Mistress Pat facts for kids
|Author||Lucy Maud Montgomery|
|Publisher||McClelland & Stewart|
|Media type||Print (Paperback, Hardcover)|
|Preceded by||Pat of Silver Bush|
Mistress Pat (1935) is a novel written by L. M. Montgomery. It is the sequel to Pat of Silver Bush, and describes Patricia Gardiner's life in her twenties and early thirties, during which she remains unmarried and takes care of her beloved home, Silver Bush, on Prince Edward Island.
At twenty years old, Pat hates change as much as ever, and finds in Silver Bush a refuge where she is somewhat shielded from it, but changes happen nevertheless. In the course of eleven years, new servants, new neighbors, and new lovers come and go.
Pat's older brother, Sid, suddenly marries the loud and opinionated May Binnie after he is jilted by another woman. The Gardiners consider the Binnie family to be of a lower class, and Pat and May have had an ongoing feud since childhood. May and Sid live with the family at Silver Bush, with the equally inconsiderate Binnie family dropping in whenever they desire and making plans to take over Silver Bush. Sid and May's marriage is an extremely unhappy one, May making enemies of all her in-laws, alternately screaming, sulking, and throwing things. Pat's younger sister Rachel, aka Cuddles, demands that everyone call her Rae from now on, and leaves for college. Life at Silver Bush is no longer as pleasant as before, but Pat clings to her love of home desperately.
Pat often wonders whether anything in life, like marriage or children, could be worth leaving Silver Bush behind. Joe Gardiner returns briefly and finally marries his long-time fiancée, while Rae marries and moves to China. Donald Holmes asks Pat to marry him but she refuses, and a former beau turned widower from Pat's teen years also unsuccessfully asks for her hand. After finally deciding to visit her late friend Bets Wilcox's former home, Pat stumbles across new neighbors David and Suzanne Kirk, brother and sister. She takes solace in their easy friendship and becomes interested in David, an older widower. When he finally finds the chance to propose she accepts, contented with the thought of always watching over Silver Bush.
Unbeknownst to Pat, Rae has been sending letters to Pat's childhood friend Hilary, embellishing news of Pat's romantic conquests in hopes of making Hilary (whose boyhood love of Pat is unrequited) jealous enough to return. This has the opposite effect, and Hilary eventually stops sending any letters to Pat. Years pass, and Pat becomes comfortable with the idea of marrying David, until Hilary returns for a brief visit to Silver Bush. After Hilary leaves, David breaks the engagement and states (to Pat's protestations) that Hilary Gordon, who has been away studying architecture for ten years, is the reason he will never have Pat's affections. The Gardiner family is disappointed but unsurprised, having long ago assigned Pat to old-maidenhood.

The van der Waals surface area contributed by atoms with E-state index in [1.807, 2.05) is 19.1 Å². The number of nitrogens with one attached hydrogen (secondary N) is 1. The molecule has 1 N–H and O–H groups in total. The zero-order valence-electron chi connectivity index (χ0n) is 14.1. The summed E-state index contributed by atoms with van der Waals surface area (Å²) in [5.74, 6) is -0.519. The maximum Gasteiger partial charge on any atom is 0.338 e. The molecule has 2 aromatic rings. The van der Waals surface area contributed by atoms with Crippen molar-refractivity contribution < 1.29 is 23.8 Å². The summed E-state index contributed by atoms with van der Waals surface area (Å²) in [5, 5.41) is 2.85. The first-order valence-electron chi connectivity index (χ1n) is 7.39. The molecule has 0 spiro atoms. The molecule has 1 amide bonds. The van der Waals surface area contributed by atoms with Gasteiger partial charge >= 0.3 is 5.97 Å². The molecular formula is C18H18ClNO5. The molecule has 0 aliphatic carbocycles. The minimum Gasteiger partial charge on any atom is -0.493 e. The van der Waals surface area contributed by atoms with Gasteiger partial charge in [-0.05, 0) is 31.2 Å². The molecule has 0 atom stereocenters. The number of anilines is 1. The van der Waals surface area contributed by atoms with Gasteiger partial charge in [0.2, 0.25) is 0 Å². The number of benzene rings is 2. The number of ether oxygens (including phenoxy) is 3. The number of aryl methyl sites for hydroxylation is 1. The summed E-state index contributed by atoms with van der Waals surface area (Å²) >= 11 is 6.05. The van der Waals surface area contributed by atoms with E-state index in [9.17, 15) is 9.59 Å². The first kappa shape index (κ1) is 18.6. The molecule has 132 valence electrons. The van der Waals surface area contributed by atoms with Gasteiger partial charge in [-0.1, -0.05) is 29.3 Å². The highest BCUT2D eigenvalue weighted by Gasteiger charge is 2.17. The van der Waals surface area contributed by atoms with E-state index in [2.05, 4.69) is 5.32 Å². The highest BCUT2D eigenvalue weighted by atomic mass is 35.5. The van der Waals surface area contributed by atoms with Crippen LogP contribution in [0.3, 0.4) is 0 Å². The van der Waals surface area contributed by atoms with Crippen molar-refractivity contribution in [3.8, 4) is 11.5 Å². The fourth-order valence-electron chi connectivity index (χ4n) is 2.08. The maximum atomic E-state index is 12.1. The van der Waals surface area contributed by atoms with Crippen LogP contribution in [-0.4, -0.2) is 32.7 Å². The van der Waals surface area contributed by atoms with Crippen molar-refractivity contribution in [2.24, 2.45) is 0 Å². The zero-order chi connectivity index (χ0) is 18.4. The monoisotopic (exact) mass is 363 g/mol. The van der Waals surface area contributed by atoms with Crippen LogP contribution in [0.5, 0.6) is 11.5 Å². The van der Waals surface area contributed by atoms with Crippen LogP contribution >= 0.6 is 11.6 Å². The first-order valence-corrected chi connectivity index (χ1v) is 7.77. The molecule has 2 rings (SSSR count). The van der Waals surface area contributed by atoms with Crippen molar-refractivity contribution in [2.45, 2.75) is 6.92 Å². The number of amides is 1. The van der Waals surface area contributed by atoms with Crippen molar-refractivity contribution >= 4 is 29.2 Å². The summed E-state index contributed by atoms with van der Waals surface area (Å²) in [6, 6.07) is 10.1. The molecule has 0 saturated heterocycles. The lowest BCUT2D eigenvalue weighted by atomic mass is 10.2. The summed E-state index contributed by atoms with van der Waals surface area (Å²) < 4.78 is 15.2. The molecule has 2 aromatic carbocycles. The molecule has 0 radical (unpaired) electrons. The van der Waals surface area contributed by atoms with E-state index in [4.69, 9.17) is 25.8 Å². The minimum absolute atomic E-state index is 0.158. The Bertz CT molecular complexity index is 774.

Mrs. Gardiner's health begins to improve after many years, but Judy Plum's age begins to catch up with her. After sneaking out to milk the cows one night, Judy has a heart attack and is found unconscious the next day. One month later, Judy Plum dies, and Pat feels more alone than ever. When Silver Bush ultimately burns down due to May's negligence, Pat must resign herself to living elsewhere. May is delighted to have a new house built on the ashes of Silver Bush and makes no secret of it. The Gardiner family slowly resumes life at the Bay Shore, property inherited from Mrs. Gardiner's elderly aunt, but Pat is a shell of her former self. One night, as Pat is looking over the burned remains of Silver Bush, Hilary finally returns to the Island to claim Pat with a kiss. He reveals that Judy wrote to him of Pat's broken engagement on her deathbed and advised him to try again. Hilary, now the triumphant lover, tells Pat about the house he has built for her in Vancouver, BC.
The book's United States copyright was renewed in 1963.
Patricia (Pat) Gardiner: The heroine of the novel. Loyal and loving, and overly sensitive to any perceived slight to her home. She believes nothing can ever take her away from Silver Bush and that love is something she is not suited for.
Sid Gardiner: Pat's older brother, who marries Pat's hated childhood acquaintance May Binnie, to the consternation of his family.
Rachel Gardiner (called "Cuddles" and later "Rae"): Pat's youngest sister, who attends Queen's Academy to get a teacher's licence, and continues to share Pat's room at Silver Bush until her marriage to Brook Hamilton. She and Pat are very close.
May Binnie: A local girl who Pat has never liked, but who marries Sid and moves into Silver Bush.
Long Alec Gardiner: The father of all the Gardiner children.
Mrs. Gardiner: The mother of all the Gardiner children. Her health steadily improves after an operation at the conclusion of the previous novel.
Judy Plum: The family's aging, live-in housekeeper who has been at Silver Bush for years.
Josiah Tillytuck: The family's new hired man, who fits right in at Silver Bush. He plays the fiddle and tells outrageous stories, much to the consternation of Judy Plum, though she holds him in enough affection to make him his favourite treats.
David Kirk: A widower, older than Pat, who buys the Long House (the former home of Pat's deceased best friend, Bets Wilcox) and comes to live there with his sister Suzanne. He and Pat become close friends and she enjoys his company and conversation, to the point that they become engaged, but he ultimately breaks the engagement.
Suzanne Kirk: She comes to live at the Long House to keep house for her brother David. She and Pat eventually become close friends.
Hilary "Jingle" Gordon: Pat's childhood friend, who for the majority of the novel is studying architecture at college and overseas. He loves Pat but Pat insists she feels he is like a brother to her. At the end of the novel, Pat realizes her feelings for him and they become engaged.